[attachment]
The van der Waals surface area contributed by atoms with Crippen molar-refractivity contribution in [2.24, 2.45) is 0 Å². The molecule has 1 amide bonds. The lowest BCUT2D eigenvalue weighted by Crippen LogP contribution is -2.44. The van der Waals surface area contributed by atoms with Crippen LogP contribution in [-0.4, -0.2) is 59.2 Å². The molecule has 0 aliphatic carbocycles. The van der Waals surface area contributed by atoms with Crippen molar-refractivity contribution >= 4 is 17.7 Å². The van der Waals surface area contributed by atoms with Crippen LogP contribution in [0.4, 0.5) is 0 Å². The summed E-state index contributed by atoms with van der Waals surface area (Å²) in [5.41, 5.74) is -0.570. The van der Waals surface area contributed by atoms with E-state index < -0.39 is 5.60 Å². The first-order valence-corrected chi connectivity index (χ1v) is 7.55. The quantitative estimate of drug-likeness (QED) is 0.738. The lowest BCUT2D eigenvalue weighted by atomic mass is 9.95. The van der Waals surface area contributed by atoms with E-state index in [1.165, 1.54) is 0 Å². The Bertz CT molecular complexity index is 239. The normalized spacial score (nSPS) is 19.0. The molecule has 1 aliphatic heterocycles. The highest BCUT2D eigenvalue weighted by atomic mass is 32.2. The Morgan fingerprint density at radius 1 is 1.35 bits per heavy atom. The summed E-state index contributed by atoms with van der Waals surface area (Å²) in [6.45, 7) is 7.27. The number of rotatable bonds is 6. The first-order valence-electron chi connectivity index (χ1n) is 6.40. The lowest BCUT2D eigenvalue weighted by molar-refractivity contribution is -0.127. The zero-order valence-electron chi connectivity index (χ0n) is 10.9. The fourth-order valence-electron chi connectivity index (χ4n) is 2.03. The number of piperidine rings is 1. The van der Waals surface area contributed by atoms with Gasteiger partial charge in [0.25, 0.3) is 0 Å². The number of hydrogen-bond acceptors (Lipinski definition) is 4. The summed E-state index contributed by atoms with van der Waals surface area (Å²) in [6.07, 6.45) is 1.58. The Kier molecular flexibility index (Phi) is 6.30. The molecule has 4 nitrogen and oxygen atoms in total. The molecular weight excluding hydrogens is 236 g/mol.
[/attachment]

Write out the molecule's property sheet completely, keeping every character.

The van der Waals surface area contributed by atoms with Crippen molar-refractivity contribution in [2.24, 2.45) is 0 Å². The molecule has 1 amide bonds. The lowest BCUT2D eigenvalue weighted by Crippen LogP contribution is -2.44. The van der Waals surface area contributed by atoms with Crippen LogP contribution in [-0.4, -0.2) is 59.2 Å². The molecule has 0 aliphatic carbocycles. The van der Waals surface area contributed by atoms with Crippen molar-refractivity contribution >= 4 is 17.7 Å². The van der Waals surface area contributed by atoms with Crippen LogP contribution in [0.4, 0.5) is 0 Å². The summed E-state index contributed by atoms with van der Waals surface area (Å²) in [5.41, 5.74) is -0.570. The van der Waals surface area contributed by atoms with E-state index < -0.39 is 5.60 Å². The first-order valence-corrected chi connectivity index (χ1v) is 7.55. The quantitative estimate of drug-likeness (QED) is 0.738. The lowest BCUT2D eigenvalue weighted by atomic mass is 9.95. The van der Waals surface area contributed by atoms with E-state index in [1.165, 1.54) is 0 Å². The Bertz CT molecular complexity index is 239. The normalized spacial score (nSPS) is 19.0. The molecule has 1 aliphatic heterocycles. The highest BCUT2D eigenvalue weighted by atomic mass is 32.2. The Morgan fingerprint density at radius 1 is 1.35 bits per heavy atom. The summed E-state index contributed by atoms with van der Waals surface area (Å²) in [6.45, 7) is 7.27. The number of rotatable bonds is 6. The first-order valence-electron chi connectivity index (χ1n) is 6.40. The lowest BCUT2D eigenvalue weighted by molar-refractivity contribution is -0.127. The zero-order valence-electron chi connectivity index (χ0n) is 10.9. The fourth-order valence-electron chi connectivity index (χ4n) is 2.03. The number of piperidine rings is 1. The van der Waals surface area contributed by atoms with Gasteiger partial charge in [0.25, 0.3) is 0 Å². The number of hydrogen-bond acceptors (Lipinski definition) is 4. The summed E-state index contributed by atoms with van der Waals surface area (Å²) in [6.07, 6.45) is 1.58. The Kier molecular flexibility index (Phi) is 6.30. The molecule has 4 nitrogen and oxygen atoms in total. The molecular weight excluding hydrogens is 236 g/mol.